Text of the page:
My theory is that relationship issues can be thought of like emotional allergies. Negative feelings can be greatly relieved by learning the most basic mindfulness skills. It doesn’t have to get more complicated than that. Once you know how to control where your relationship stress hits you the hardest—inside your noggin—you’ll be able to respond to difficult moments with your partner productively.
Not a joking matter
Dom and Eryn had been married for six years before things got really rough between them. They met when Dom was a patient in the military hospital where Eryn worked as a physical therapist rehab specialist. Dom was recovering from a broken collarbone he’d suffered when the construction rig he was operating in Afghanistan overturned in a ditch. Eryn’s sweet personality and good looks endeared her to most of the men she helped, but she always kept a professional distance and focused on her work. But Dom’s flirtatious charm captured her heart. Months after he was discharged from her care, she wrote a note to Dom to “check on him.”
The trouble in their relationship started when Dom began to feel irritated by Eryn’s way of giving attention to him. She was normally a very responsible woman who was considerate of others. But people who really got to know her knew she had a mischievous streak. One of her favorite things to do was to act goofy and make dirty jokes and innuendos with people she knew well. Dom had always gone along with it. Although he was much more conservative than Eryn, he kind of liked the sense that Eryn felt safe enough with him to show him this side of herself, because it was definitely something others rarely saw. And Dom was by no means a prudish guy.
But for Dom, the charm had worn off Eryn’s interminable sense of clowning sometime after their daughter was one year old. She seemed to lapse into full goofball mode at the worst times. Dom knew all she wanted was a smile or warm eyes when she made a funny face, but instead of feeling warm or amused, he felt icy inside. Dom accused her of acting childish because she wanted attention. He stopped playing along with Eryn’s banter and found himself constantly reprimanding her for going “over the top.” Even when she was playing with their daughter, Dom would cringe.
“You’re killing me, Dom! Who made you the fun police?” Eryn would say. Why can’t she just act normal? he’d think.
They fought often.
“Everything she does drives me crazy!”
Typically, they’d both accuse each other of being the one who started acting weird. Feeling desperate to get a better reaction from Dom, Eryn turned her caustic wit, normally reserved for others, on him. To defend himself, Dom would insult her and call her a baby. At first, after a fight, they’d each apologize and things would feel better. But by that point, the stable of goodwill in their relationship was empty. Dom grew more and more hypersensitive and reacted negatively anytime Eryn did something on purpose to get his attention.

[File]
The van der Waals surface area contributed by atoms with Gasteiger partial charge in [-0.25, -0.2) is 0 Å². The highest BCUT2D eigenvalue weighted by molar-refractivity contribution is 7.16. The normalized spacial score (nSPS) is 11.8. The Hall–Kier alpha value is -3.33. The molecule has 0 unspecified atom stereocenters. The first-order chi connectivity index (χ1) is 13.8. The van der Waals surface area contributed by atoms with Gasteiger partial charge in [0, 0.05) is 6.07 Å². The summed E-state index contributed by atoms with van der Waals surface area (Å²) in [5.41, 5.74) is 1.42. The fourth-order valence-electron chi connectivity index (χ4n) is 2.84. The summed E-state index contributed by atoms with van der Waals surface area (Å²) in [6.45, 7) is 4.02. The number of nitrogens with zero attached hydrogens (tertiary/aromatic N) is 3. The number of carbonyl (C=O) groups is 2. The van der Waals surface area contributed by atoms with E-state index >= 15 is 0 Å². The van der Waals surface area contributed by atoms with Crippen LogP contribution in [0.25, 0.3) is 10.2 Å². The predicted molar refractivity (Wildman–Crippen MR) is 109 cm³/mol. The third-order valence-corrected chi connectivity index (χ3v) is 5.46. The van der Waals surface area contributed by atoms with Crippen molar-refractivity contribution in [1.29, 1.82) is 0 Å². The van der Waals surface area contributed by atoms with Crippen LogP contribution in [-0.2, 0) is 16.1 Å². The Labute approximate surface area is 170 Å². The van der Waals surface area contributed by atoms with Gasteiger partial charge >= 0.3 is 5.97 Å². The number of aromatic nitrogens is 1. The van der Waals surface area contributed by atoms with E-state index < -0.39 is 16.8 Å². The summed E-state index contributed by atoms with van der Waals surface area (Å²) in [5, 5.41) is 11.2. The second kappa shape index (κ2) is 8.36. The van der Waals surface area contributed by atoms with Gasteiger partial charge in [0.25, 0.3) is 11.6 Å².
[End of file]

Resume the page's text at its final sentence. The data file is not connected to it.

Dom confessed to his friend, “I just can’t help having this wall up inside of me when I’m around her. I just want her to go away. Everything she does drives me crazy!”
Avoidance isn’t a real solution
Dom considered his difficulties with his Eryn to be really irritating, but he told himself he could live with it. And you know what? He was right. You can actually be lifelong partners with someone you have strong feelings of aversion to. But do you know how you accomplish this? It’s the same strategy 99.9 percent of allergists proscribe to their food allergy sufferers: avoidance. Dom’s strategy to deal with his negative feelings for Eryn was to emotionally shut down and avoid being himself around her.
There’s a much better way.
Thankfully, Dom and Eryn didn’t just continue down the well-worn path toward marital dissolution that’s marked by conflict and fighting. But they didn’t attend couples therapy to learn communication skills. Neither did they practice each other’s “love language,” the way a popular book advises.
Instead, Dom learned how to stop his brain’s out-of-control allergic reaction to Eryn. He learned new mental habits that helped him pay full attention to his anxiety and negative feelings, which helped him relax and ride out the difficult moments. He learned to override his brain’s typical fight-or-flight response that occurred when he was around Eryn. And he learned a revolutionary intervention that helped him purposefully detach from Eryn when he’s feeling negative, calm his feelings, and stand up for himself without putting his partner down. In short, Dom learned to practice mindfulness during his “allergy attacks” with Eryn.
Even just a few short days after beginning a course of mindfulness practice, Dom felt a noticeable shift inside him when Eryn would say something intentionally off-color to test if he was feeling open to her. Instead of feeling the inevitable rush of adrenaline and the here-we-go-again realization that he was having the same argument with his wife (again!), he felt calmer and more aware of subtle choices he could make about how to respond to Eryn more productively.
Dom and Eryn were going to be okay. They started liking each other again, but more important, they were going to stay married and raise their daughter together. All because Dom took action to treat a simple case of emotional hives.